Tuesday, June 16, 2009

The Roots of Gun Control

Public debate over an issue is always good, but sometimes ignorance steers the conversation off course into the realm of the absurd. This is nowhere more evident than in current discussions about the necessity of gun control. This argument has descended to the idiotic level of whether or not a person has the right to self-defense. The answer to that question is a resounding yes, but the greater question of gun control has much more far-reaching historical and philosophic importance than the petty bickering of our feeble-minded politicians who pander desperately for our votes, and speaks directly to the relationship between the individual and the state. Gun control has never served its proponents who seek to create a risk-free utopian society, as evidenced by every nation that has ever attempted it, including Britain, Australia, and Brazil. To blunt all of life’s edges is simply impossible. People have been victimizing each other since Cain slew Abel, long before the first gun was invented. The true purpose of gun control is, and always has been, the control of a population by a tyrannical authority.

Gun control efforts have been made in America since colonial times, but the original stated intent was not some vague notion of crime control. Gun control was originally enacted against all members of the black races, by white landowners, in order to more easily subject them to servitude. In 1680, a law was passed with the title “for preventing Negroes Insurrections”. This law was an outright ban on the ownership by blacks of personal weapons, including guns, swords, clubs, staffs, etc. The elitist class of the south understood full well the truth of Aristotle’s words:

Only an armed people can truly be free. Only an unarmed people can ever be enslaved.”

In addition to being one of the first tools of black suppression and enslavement in America, gun control was also one of the last. The 14th Amendment was adopted in 1868 to stop efforts by southern whites to deny constitutional rights, especially those of the 2nd Amendment, to former slaves and their descendants, efforts which had culminated in the terrible ruling of the United States Supreme Court in the now famous case of Dred Scott v. Sandford. The events which necessitated the passage of the 14th Amendment stand as a testimony that no individual, or group of individuals, including the United States Supreme Court, can be trusted with the power to abridge the rights and liberties of a free, inherently equal, and law abiding people. Ultimate authority must always rest with the people in order that its governance never descends into tyranny.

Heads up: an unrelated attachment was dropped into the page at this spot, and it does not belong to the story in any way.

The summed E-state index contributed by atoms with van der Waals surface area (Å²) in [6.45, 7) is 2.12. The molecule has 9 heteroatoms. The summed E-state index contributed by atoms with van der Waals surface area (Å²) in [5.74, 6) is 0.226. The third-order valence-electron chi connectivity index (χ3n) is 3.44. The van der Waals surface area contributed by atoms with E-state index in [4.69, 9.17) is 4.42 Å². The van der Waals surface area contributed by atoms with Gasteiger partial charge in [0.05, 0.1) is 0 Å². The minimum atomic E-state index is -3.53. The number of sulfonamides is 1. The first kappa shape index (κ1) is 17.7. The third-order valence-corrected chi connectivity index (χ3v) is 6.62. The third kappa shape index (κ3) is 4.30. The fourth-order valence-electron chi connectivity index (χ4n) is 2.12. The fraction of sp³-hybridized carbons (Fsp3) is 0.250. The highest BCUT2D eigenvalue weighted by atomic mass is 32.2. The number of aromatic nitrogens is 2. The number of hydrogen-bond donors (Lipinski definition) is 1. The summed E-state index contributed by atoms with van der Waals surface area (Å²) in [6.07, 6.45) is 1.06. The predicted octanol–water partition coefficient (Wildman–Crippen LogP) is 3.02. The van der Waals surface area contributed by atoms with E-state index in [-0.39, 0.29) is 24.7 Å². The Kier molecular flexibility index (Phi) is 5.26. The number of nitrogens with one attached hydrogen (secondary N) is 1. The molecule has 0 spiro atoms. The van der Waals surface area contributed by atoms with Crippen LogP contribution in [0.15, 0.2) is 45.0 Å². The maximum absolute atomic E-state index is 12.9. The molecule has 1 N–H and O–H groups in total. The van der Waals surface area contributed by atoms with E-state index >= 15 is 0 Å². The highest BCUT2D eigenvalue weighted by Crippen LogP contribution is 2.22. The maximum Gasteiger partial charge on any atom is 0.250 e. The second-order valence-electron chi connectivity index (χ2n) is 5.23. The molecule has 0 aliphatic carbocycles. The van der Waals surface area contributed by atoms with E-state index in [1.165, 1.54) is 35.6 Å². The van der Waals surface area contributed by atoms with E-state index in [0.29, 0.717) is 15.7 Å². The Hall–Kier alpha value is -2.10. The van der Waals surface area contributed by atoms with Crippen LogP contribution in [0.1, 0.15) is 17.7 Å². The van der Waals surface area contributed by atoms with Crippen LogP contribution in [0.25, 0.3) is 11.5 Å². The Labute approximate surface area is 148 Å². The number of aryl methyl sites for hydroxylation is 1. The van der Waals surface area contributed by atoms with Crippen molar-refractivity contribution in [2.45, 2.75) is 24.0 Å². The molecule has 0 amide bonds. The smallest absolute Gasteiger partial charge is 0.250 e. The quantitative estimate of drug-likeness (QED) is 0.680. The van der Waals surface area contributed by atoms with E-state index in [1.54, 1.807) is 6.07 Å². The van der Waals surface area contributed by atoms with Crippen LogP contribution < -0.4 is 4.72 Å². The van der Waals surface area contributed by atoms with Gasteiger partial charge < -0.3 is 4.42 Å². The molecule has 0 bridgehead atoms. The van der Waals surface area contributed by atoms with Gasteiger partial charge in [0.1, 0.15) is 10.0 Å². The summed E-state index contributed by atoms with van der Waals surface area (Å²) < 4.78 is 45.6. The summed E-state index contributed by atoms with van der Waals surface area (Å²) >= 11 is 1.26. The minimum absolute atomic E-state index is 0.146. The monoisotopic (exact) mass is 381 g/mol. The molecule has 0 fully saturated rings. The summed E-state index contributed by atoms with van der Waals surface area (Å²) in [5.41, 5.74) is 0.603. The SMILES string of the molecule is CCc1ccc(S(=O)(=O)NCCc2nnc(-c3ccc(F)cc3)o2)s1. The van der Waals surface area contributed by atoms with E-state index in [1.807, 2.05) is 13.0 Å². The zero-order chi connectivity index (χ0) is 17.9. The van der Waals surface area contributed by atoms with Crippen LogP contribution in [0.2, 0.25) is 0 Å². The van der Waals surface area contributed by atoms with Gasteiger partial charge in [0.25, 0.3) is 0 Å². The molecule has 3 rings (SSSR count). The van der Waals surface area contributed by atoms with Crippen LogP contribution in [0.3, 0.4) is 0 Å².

Thankfully, the march of human history has witnessed a steady shrugging away of tyranny, whether inflicted by chiefs, priests, monarchs, or now our own elected officials who fall sway to the same lust for power as did all previous incarnations of authority. It is the constant burden of the citizen to hold its government in check, and when necessary, “dissolve the political bands which have connected them with another, and to assume among the powers of the earth, the separate and equal station to which the Laws of Nature and of Nature's God entitle them”. Part of the purpose of the 2nd Amendment is to ensure that Americans will always have the tools necessary to prevent their government from becoming like the one their founders recently fought so hard to be free from. The Chinese government, for example, is well aware of this, and prohibits Chinese citizens from owning any firearms. As Chairman Mao wisely observed,
"All political power comes from the barrel of a gun. The communist party must command all the guns, that way, no guns can ever be used to command the party."

Can those of you who, like me, have never trusted Bush and his Homeland Security honestly tell me that we need never "keep and bear arms" to keep the government in check?

In the end, there is no gun control issue. A gun is simply a tool which can either be used positively or negatively. Examples of the former use include blacks who protected themselves from Klansmen, women who now protect themselves from rapists, and a people who would shrug off a tyrannical authority. Examples of the latter use may involve the commission of a crime. Any attempt to limit the tools of crime, however, will only result in the criminal taking up some other device, be it a knife, car, airliner, rock, piano wire, blackjack, illegally obtained gun, or the most common and versatile tool ever devised, the human hand. Ultimately, only our own submission to shackles can deprive us of our hands*, and only our own submission to tyranny can deprive us of our guns.

*Obviously I’m being metaphorical here. An accident involving a wood chipper could literally take our hands, but let’s not be puerile.

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